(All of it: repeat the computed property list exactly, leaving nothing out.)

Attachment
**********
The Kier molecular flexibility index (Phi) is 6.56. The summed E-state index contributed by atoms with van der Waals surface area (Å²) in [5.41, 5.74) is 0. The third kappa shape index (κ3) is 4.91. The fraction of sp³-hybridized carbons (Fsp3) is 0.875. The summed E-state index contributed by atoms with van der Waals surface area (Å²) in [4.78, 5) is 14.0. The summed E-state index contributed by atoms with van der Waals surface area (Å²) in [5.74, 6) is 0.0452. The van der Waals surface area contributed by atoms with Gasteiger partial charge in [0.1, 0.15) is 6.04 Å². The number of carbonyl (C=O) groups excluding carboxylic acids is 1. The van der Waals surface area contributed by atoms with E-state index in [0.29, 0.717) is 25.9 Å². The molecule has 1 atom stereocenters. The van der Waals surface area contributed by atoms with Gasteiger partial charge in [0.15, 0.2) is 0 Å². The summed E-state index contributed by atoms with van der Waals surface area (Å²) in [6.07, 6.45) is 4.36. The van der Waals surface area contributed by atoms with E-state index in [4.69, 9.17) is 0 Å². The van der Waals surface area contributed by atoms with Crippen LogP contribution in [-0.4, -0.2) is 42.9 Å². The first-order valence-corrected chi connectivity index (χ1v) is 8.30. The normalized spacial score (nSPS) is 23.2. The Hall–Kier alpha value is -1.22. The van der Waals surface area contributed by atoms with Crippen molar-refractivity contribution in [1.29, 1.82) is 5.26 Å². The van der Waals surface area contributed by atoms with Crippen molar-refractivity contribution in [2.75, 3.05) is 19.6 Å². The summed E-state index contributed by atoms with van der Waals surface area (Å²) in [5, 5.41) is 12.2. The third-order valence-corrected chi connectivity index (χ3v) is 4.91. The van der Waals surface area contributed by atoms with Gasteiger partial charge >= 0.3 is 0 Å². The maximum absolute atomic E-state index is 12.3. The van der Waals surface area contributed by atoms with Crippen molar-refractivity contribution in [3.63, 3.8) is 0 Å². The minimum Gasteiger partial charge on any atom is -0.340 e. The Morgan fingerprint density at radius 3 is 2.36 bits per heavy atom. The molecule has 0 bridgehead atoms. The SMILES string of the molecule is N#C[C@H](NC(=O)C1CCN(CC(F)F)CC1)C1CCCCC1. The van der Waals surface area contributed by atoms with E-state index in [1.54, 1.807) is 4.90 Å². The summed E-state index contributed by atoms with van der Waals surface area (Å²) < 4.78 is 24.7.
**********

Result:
The Kier molecular flexibility index (Phi) is 6.56. The summed E-state index contributed by atoms with van der Waals surface area (Å²) in [5.41, 5.74) is 0. The third kappa shape index (κ3) is 4.91. The fraction of sp³-hybridized carbons (Fsp3) is 0.875. The summed E-state index contributed by atoms with van der Waals surface area (Å²) in [4.78, 5) is 14.0. The summed E-state index contributed by atoms with van der Waals surface area (Å²) in [5.74, 6) is 0.0452. The van der Waals surface area contributed by atoms with Gasteiger partial charge in [0.1, 0.15) is 6.04 Å². The number of carbonyl (C=O) groups excluding carboxylic acids is 1. The van der Waals surface area contributed by atoms with E-state index in [0.29, 0.717) is 25.9 Å². The molecule has 1 atom stereocenters. The van der Waals surface area contributed by atoms with Gasteiger partial charge in [0.15, 0.2) is 0 Å². The summed E-state index contributed by atoms with van der Waals surface area (Å²) in [6.07, 6.45) is 4.36. The van der Waals surface area contributed by atoms with E-state index in [4.69, 9.17) is 0 Å². The van der Waals surface area contributed by atoms with Crippen LogP contribution in [-0.4, -0.2) is 42.9 Å². The first-order valence-corrected chi connectivity index (χ1v) is 8.30. The normalized spacial score (nSPS) is 23.2. The Hall–Kier alpha value is -1.22. The van der Waals surface area contributed by atoms with Crippen molar-refractivity contribution in [1.29, 1.82) is 5.26 Å². The van der Waals surface area contributed by atoms with Crippen molar-refractivity contribution in [2.75, 3.05) is 19.6 Å². The summed E-state index contributed by atoms with van der Waals surface area (Å²) in [5, 5.41) is 12.2. The third-order valence-corrected chi connectivity index (χ3v) is 4.91. The van der Waals surface area contributed by atoms with Gasteiger partial charge >= 0.3 is 0 Å². The maximum absolute atomic E-state index is 12.3. The van der Waals surface area contributed by atoms with Crippen molar-refractivity contribution in [3.63, 3.8) is 0 Å². The minimum Gasteiger partial charge on any atom is -0.340 e. The Morgan fingerprint density at radius 3 is 2.36 bits per heavy atom. The molecule has 0 bridgehead atoms. The SMILES string of the molecule is N#C[C@H](NC(=O)C1CCN(CC(F)F)CC1)C1CCCCC1. The van der Waals surface area contributed by atoms with E-state index in [1.54, 1.807) is 4.90 Å². The summed E-state index contributed by atoms with van der Waals surface area (Å²) < 4.78 is 24.7.